Tip 5. Maximize your potential. If you have another job offer, use it as your BATNA. For example, if a job offers $40,000 for salary and a second job offers the same, leverage it to get your aspiration.
“Your intent is to maximize and not leave stuff on the table. People tend to leave stuff on the table, women especially, because we don’t know what we’re worth. We didn’t do the research,” she said.
Tip 6. Aim for a win-win scenario.
Expert negotiators say instead of viewing negotiations as adversarial with one winner and one loser, approach it as trying to find a way both can win. For example, if you and your roommate both want the one orange in your house, begin by asking your roommate what she wants to use it for. You may find out that she just wants the juice while you need the rind.
“Win-win is called a pie expansion strategy where we just make the pie bigger so we all get more of it,” Scarlett said.
a. The first step in win-win is ask questions about the other person’s interests and priorities.
b. Step two is tell the other person your interests and priorities. But, don’t tell them everything. For example, you don’t want them to know your BATNA.
“Western negotiation is based on a win-lose scenario. That’s our culture. That’s how we were trained, because we are part of an individualistic society where competition is the highest order. This is not how negotiation happens in a lot of other cultures,” she said.
Anyone you want to build a relationship with – your employer, vendors, contractors, even car dealerships and childcare providers – is worth approaching with a pie expansion strategy.
For example, if you are hiring an afterschool caretaker and you don’t ask them what their interests and priorities are but assume it is money, you won’t know if they would take less if the job offered them something else that is more important to them such as, Fridays off or the freedom to have meals with your family, etc.
“Ask first their [priorities]. Tell them yours,” she said. “That builds trust. It’s like a relationship.”
This takes practice to master.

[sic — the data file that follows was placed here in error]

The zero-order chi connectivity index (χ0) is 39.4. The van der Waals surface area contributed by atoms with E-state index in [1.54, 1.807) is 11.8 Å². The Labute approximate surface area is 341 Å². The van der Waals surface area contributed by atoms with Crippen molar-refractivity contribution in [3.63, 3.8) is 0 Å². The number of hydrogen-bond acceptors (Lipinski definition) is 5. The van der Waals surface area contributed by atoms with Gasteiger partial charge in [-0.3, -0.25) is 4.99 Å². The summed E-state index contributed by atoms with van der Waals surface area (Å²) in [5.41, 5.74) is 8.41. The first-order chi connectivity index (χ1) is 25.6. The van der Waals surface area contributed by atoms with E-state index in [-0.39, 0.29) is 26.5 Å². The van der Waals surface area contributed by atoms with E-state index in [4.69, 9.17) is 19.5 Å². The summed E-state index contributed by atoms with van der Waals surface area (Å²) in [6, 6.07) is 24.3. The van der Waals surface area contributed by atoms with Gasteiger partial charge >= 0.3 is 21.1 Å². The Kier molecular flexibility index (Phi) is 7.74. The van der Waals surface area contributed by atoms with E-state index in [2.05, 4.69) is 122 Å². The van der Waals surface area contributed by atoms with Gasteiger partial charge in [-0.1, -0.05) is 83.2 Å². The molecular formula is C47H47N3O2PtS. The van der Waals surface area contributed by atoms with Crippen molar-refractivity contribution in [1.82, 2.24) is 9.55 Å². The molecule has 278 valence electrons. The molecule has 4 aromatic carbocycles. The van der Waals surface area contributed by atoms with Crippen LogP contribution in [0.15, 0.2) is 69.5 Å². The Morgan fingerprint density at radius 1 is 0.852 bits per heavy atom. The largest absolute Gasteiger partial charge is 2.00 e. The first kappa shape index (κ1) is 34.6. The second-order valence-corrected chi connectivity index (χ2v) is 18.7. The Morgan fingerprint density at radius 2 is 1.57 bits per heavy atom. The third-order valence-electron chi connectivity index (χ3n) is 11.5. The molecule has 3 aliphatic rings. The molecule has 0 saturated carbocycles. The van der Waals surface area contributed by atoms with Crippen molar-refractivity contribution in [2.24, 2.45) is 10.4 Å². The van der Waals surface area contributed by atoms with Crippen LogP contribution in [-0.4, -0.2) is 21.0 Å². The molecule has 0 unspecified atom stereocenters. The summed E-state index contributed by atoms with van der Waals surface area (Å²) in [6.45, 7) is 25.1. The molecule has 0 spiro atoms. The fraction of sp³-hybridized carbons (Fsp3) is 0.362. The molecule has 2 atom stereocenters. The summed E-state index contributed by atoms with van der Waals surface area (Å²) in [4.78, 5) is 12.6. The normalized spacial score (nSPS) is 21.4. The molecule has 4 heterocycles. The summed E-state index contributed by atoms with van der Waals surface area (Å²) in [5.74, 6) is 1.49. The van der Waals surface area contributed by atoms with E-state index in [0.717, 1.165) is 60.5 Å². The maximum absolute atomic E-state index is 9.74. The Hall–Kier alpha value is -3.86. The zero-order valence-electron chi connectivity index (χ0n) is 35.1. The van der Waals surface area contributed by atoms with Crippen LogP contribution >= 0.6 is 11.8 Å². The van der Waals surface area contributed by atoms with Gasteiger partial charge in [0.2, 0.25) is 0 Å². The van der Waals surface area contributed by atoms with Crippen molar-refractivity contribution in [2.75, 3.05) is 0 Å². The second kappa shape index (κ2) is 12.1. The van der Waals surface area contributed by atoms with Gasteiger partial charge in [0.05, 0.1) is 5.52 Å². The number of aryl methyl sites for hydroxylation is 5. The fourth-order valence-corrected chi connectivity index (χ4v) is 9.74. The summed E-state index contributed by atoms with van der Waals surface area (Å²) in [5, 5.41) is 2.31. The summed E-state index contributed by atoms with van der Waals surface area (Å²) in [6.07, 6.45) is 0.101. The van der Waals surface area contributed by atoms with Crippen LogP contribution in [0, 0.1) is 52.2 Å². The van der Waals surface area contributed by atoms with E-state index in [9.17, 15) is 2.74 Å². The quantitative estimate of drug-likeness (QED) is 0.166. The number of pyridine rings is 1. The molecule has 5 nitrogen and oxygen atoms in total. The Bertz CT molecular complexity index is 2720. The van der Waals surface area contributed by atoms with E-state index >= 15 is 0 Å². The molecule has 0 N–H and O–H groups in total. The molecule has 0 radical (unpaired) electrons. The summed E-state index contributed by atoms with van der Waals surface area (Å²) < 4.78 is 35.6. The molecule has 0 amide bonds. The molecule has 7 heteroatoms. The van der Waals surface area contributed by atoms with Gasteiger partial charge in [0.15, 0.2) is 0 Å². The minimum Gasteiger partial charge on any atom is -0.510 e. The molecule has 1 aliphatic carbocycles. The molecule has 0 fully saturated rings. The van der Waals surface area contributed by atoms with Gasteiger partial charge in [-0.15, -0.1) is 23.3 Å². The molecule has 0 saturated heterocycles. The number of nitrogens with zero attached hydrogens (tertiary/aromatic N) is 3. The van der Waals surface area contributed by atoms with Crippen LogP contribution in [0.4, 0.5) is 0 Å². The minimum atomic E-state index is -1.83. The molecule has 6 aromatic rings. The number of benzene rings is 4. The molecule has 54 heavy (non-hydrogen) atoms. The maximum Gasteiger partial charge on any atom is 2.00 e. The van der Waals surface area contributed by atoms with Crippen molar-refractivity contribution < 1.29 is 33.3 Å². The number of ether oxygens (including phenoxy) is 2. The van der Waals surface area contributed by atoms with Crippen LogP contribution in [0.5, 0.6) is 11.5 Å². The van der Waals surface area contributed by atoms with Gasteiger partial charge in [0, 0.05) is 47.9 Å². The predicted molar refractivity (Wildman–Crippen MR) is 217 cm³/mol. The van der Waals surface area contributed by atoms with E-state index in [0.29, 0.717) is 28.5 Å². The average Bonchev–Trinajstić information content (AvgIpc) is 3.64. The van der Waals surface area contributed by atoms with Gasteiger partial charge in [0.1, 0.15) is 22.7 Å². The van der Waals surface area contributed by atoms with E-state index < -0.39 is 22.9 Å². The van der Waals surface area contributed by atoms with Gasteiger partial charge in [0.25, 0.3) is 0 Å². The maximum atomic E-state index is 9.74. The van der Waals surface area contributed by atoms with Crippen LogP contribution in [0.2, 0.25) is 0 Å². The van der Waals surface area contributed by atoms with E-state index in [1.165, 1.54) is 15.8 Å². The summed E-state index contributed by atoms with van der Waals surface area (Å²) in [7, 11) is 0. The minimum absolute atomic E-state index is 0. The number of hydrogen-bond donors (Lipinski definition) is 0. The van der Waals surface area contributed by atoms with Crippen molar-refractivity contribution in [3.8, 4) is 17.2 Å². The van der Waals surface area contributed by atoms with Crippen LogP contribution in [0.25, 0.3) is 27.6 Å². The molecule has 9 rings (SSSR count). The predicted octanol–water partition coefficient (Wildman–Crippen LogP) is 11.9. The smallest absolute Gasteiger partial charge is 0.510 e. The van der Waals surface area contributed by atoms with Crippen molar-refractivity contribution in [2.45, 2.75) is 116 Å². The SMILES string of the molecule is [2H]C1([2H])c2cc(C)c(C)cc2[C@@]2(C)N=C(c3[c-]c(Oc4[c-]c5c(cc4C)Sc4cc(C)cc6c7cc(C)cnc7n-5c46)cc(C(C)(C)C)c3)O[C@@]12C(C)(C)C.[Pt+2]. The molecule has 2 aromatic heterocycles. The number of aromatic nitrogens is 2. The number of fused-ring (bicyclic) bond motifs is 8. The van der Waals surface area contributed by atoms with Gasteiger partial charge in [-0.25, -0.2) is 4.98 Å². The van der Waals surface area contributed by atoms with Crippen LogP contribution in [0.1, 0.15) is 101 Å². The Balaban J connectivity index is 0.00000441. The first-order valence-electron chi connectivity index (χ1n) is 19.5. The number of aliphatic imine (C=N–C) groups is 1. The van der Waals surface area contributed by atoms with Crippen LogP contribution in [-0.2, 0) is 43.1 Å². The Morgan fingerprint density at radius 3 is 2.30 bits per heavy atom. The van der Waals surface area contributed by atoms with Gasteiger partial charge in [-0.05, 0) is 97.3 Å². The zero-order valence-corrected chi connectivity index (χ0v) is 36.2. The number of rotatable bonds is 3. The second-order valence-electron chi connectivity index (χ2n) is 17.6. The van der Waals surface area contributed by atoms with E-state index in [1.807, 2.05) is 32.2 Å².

Tip 7. Practice, practice, practice.
Don’t wait to try this strategy for the first time on your biggest contract or deal. Practice on your friends and family, the ones who you have the strongest on-going relationship with.
“I feel like I do win-wins with my child all of the time,” Scarlett said. Oftentimes it’s over the issue of homework.
“I say, ‘Here’s what I want. I want you to complete your homework in a timely manner. You want to be done so you can have time to go play. Ok, we both sort of want the same thing. Here’s how we get it,’” she said.
Tip 8: Understand if you are dealing with someone from a different culture, how that culture differs and then, adapt.
“Part of a good negotiator is adapting to the style of the other person. If they are very formal, you have to be formal. If they are casual, you have to be casual,” she said.
Tip 9: You’re a better negotiator than you think.
“I think as women we tend to be more prepared. I think we are better multi-taskers. So the concept of package deals and multiple offers are things that we come up with naturally that I think guys would have to be more deliberate about,” she said. “My experience is people really want to do the right thing. Most people want to help you, but you need to tell them how.”
Tip 10: Lastly, review what happened during a negotiation, so next time you can improve.
“[People] tend to take each one singularly and don’t realize that it’s a process to get better, because it’s not an overnight skill. We, as women, have an advantage, because some of this stuff is innate within us. So we just have to bring it out and utilize it in a way we’re not accustomed to,” she said.